ABU DHABI, United Arab Emirates (AP) -- The chairman of Arabtec, the embattled Dubai construction firm that helped build the world's tallest tower, promised Wednesday to improve transparency at the firm and said it retains the support of a major shareholder backed by the Abu Dhabi government.
Arabtec is Dubai's largest construction company and has played a key role in raising the skyscrapers, fancy villas and other buildings that have transformed the city into the Middle East's commercial hub. Its operations extend beyond the Gulf, and include an ambitious $40 billion housing initiative launched earlier this year in Egypt.
Investors' confidence in the company has plunged following a series of setbacks, with shares tumbling by as much as 70 percent from their peak in May.
The rout has dragged down the broader Dubai stock market, rekindling concerns about financial stability in the emirate following its 2009 financial crisis.
Arabtec shareholder Aabar Investments, a state-run fund backed by Abu Dhabi, last month cut its stake in the construction company from more than 21 percent to just under 19 percent, though a stock market error blamed on a technical glitch left traders puzzled when it initially suggested Aabar was reducing its holdings by a larger amount.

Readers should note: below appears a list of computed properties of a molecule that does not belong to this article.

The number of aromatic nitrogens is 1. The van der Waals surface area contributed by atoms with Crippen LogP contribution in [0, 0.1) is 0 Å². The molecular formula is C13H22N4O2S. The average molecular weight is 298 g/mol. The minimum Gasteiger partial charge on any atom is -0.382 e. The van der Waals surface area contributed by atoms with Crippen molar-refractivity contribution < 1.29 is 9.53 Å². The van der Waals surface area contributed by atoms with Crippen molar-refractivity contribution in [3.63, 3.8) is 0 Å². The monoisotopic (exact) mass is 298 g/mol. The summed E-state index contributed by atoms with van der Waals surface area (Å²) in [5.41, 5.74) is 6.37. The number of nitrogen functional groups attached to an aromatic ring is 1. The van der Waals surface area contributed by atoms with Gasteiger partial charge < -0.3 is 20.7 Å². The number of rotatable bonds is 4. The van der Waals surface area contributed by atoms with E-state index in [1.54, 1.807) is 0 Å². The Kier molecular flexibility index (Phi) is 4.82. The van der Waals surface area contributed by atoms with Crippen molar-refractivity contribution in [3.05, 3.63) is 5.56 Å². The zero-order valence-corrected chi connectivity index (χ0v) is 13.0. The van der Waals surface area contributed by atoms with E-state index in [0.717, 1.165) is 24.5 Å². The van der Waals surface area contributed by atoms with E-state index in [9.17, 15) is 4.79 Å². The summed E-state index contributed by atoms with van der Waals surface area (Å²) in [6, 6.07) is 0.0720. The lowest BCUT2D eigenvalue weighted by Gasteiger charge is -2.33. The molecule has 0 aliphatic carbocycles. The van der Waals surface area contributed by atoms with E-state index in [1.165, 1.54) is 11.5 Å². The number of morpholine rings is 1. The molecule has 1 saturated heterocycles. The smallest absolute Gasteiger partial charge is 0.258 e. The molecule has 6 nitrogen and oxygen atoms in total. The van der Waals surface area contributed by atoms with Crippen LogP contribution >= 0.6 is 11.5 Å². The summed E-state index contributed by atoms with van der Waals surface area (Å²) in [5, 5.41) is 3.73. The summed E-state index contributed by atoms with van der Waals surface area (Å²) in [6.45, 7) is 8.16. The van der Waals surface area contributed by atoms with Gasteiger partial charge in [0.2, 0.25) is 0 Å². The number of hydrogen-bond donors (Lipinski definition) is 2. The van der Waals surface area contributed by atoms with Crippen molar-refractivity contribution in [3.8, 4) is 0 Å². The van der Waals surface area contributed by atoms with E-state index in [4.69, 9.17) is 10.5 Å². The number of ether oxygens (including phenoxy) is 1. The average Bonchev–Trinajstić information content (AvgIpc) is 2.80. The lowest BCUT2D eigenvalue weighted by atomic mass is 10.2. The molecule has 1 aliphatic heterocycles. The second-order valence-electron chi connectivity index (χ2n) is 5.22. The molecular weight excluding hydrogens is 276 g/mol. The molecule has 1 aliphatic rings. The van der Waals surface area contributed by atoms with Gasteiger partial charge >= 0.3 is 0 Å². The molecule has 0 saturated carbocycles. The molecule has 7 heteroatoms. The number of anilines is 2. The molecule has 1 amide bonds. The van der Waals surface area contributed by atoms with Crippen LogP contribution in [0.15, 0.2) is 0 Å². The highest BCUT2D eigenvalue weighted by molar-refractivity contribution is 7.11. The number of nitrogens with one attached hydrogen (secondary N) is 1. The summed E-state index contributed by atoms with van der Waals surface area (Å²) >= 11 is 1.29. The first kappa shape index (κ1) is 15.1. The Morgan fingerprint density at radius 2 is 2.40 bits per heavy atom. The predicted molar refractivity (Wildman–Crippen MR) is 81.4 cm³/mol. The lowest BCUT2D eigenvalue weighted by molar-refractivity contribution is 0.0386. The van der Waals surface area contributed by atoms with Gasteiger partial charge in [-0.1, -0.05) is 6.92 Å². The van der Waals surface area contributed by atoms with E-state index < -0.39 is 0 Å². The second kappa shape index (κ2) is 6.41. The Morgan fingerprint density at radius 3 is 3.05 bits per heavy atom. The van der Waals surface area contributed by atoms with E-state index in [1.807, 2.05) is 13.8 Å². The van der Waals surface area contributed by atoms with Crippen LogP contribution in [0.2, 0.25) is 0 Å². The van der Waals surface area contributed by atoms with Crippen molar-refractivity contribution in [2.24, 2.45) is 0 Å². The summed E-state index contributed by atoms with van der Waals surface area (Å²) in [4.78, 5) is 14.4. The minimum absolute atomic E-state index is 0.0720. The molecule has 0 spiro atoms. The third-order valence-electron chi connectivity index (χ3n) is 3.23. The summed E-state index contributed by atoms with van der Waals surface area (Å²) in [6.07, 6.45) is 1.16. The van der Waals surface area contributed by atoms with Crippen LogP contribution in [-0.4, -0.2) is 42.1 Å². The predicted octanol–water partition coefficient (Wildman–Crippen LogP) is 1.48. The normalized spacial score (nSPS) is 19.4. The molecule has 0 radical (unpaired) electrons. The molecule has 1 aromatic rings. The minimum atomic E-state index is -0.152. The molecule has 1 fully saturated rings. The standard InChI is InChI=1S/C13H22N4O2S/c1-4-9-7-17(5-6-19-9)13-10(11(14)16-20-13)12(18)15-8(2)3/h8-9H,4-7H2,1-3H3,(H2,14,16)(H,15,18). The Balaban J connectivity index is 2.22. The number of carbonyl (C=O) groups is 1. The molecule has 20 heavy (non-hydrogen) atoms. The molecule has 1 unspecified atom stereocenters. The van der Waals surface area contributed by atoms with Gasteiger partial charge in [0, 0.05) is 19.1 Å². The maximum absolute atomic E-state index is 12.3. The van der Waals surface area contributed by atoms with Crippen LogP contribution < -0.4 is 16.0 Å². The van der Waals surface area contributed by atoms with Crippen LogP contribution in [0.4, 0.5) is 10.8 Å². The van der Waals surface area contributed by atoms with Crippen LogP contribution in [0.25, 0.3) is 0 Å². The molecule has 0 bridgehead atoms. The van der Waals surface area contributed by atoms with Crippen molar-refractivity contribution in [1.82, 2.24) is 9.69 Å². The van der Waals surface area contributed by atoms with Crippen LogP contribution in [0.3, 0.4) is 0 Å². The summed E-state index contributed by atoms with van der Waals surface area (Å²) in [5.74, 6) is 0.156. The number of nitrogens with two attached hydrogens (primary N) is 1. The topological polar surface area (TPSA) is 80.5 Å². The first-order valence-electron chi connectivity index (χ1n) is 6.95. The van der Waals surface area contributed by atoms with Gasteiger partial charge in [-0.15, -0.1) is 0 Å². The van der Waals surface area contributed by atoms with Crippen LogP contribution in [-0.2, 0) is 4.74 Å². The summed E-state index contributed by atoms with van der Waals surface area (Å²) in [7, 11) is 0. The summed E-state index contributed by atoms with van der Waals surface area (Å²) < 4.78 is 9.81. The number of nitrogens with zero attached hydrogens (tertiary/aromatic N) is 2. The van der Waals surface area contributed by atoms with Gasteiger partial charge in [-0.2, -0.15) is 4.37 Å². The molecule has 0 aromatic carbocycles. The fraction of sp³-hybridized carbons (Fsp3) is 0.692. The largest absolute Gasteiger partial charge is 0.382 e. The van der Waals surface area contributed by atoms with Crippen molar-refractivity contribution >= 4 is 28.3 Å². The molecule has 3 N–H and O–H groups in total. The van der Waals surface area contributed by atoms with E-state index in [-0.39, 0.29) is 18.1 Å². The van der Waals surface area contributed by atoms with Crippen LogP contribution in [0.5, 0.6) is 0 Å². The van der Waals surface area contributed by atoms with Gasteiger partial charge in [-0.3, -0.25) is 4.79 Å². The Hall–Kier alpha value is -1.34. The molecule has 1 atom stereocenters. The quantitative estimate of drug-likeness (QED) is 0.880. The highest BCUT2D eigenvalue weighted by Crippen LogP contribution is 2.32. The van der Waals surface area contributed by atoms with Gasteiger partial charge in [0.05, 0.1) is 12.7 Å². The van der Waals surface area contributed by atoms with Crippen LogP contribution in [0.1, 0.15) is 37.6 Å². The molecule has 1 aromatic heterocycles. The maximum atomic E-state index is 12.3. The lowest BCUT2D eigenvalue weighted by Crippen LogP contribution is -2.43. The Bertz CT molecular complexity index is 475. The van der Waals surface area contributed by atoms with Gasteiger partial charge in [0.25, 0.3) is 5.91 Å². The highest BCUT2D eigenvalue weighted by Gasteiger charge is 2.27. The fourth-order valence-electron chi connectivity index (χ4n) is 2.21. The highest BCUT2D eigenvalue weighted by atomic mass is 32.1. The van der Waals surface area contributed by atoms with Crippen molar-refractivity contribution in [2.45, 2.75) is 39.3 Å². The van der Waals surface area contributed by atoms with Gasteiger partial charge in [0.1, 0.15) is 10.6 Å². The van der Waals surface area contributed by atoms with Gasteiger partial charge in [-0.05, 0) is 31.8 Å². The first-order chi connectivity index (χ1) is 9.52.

Weeks later, Arabtec CEO Hasan Ismaik abruptly resigned. He retains a sizable stake in the firm. Arabtec soon since announced a restructuring involving job cuts.
At the company's first press conference since the tumult began, Arabtec Chairman Khadem al-Qubaisi said Arabtec will remain a publicly traded company and is committed to greater transparency.
"I can assure you that transparency will improve a lot in Arabtec over the next few months," he said.
Al-Qubaisi spoke not at Arabtec's offices but at the Abu Dhabi headquarters of the government-run International Petroleum Investment Company, which controls Aabar. He is also chairman of Aabar and said it is possible that company might increase its stake in Arabtec in the near future.
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